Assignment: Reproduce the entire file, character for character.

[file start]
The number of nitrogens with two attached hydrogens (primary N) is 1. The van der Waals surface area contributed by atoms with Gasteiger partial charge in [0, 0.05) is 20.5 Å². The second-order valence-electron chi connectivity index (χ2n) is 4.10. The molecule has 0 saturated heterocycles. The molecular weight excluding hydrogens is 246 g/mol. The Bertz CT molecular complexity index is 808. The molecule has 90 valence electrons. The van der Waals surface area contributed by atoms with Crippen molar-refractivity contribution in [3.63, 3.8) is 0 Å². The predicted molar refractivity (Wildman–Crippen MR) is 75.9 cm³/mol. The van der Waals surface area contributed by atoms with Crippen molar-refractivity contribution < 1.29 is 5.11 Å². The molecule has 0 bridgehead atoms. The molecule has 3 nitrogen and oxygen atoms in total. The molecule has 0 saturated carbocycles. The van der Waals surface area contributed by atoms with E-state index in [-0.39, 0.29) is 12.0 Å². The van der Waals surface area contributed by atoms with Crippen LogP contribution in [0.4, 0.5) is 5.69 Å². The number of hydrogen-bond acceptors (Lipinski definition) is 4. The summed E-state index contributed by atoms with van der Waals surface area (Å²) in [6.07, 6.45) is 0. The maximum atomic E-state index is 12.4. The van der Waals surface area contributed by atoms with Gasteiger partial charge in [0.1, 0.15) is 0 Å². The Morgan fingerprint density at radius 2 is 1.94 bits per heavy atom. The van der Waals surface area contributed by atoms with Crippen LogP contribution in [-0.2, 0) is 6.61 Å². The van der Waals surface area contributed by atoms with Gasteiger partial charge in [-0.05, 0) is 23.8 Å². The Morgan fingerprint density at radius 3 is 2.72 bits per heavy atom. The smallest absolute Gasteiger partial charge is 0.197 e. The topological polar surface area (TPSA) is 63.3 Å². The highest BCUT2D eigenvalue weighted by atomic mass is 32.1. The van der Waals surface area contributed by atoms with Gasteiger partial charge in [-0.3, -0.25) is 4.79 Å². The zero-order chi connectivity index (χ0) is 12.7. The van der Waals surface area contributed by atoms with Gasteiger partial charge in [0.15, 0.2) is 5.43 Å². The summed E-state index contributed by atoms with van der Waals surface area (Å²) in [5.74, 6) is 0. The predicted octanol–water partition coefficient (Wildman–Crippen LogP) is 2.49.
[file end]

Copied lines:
The number of nitrogens with two attached hydrogens (primary N) is 1. The van der Waals surface area contributed by atoms with Gasteiger partial charge in [0, 0.05) is 20.5 Å². The second-order valence-electron chi connectivity index (χ2n) is 4.10. The molecule has 0 saturated heterocycles. The molecular weight excluding hydrogens is 246 g/mol. The Bertz CT molecular complexity index is 808. The molecule has 90 valence electrons. The van der Waals surface area contributed by atoms with Crippen molar-refractivity contribution in [3.63, 3.8) is 0 Å². The predicted molar refractivity (Wildman–Crippen MR) is 75.9 cm³/mol. The van der Waals surface area contributed by atoms with Crippen molar-refractivity contribution < 1.29 is 5.11 Å². The molecule has 0 bridgehead atoms. The molecule has 3 nitrogen and oxygen atoms in total. The molecule has 0 saturated carbocycles. The van der Waals surface area contributed by atoms with E-state index in [-0.39, 0.29) is 12.0 Å². The van der Waals surface area contributed by atoms with Crippen LogP contribution in [0.4, 0.5) is 5.69 Å². The number of hydrogen-bond acceptors (Lipinski definition) is 4. The summed E-state index contributed by atoms with van der Waals surface area (Å²) in [6.07, 6.45) is 0. The maximum atomic E-state index is 12.4. The van der Waals surface area contributed by atoms with Gasteiger partial charge in [0.1, 0.15) is 0 Å². The Morgan fingerprint density at radius 2 is 1.94 bits per heavy atom. The van der Waals surface area contributed by atoms with Crippen LogP contribution in [-0.2, 0) is 6.61 Å². The van der Waals surface area contributed by atoms with Gasteiger partial charge in [-0.05, 0) is 23.8 Å². The Morgan fingerprint density at radius 3 is 2.72 bits per heavy atom. The smallest absolute Gasteiger partial charge is 0.197 e. The topological polar surface area (TPSA) is 63.3 Å². The highest BCUT2D eigenvalue weighted by atomic mass is 32.1. The van der Waals surface area contributed by atoms with Gasteiger partial charge in [-0.3, -0.25) is 4.79 Å². The zero-order chi connectivity index (χ0) is 12.7. The van der Waals surface area contributed by atoms with Gasteiger partial charge in [0.15, 0.2) is 5.43 Å². The summed E-state index contributed by atoms with van der Waals surface area (Å²) in [5.74, 6) is 0. The predicted octanol–water partition coefficient (Wildman–Crippen LogP) is 2.49.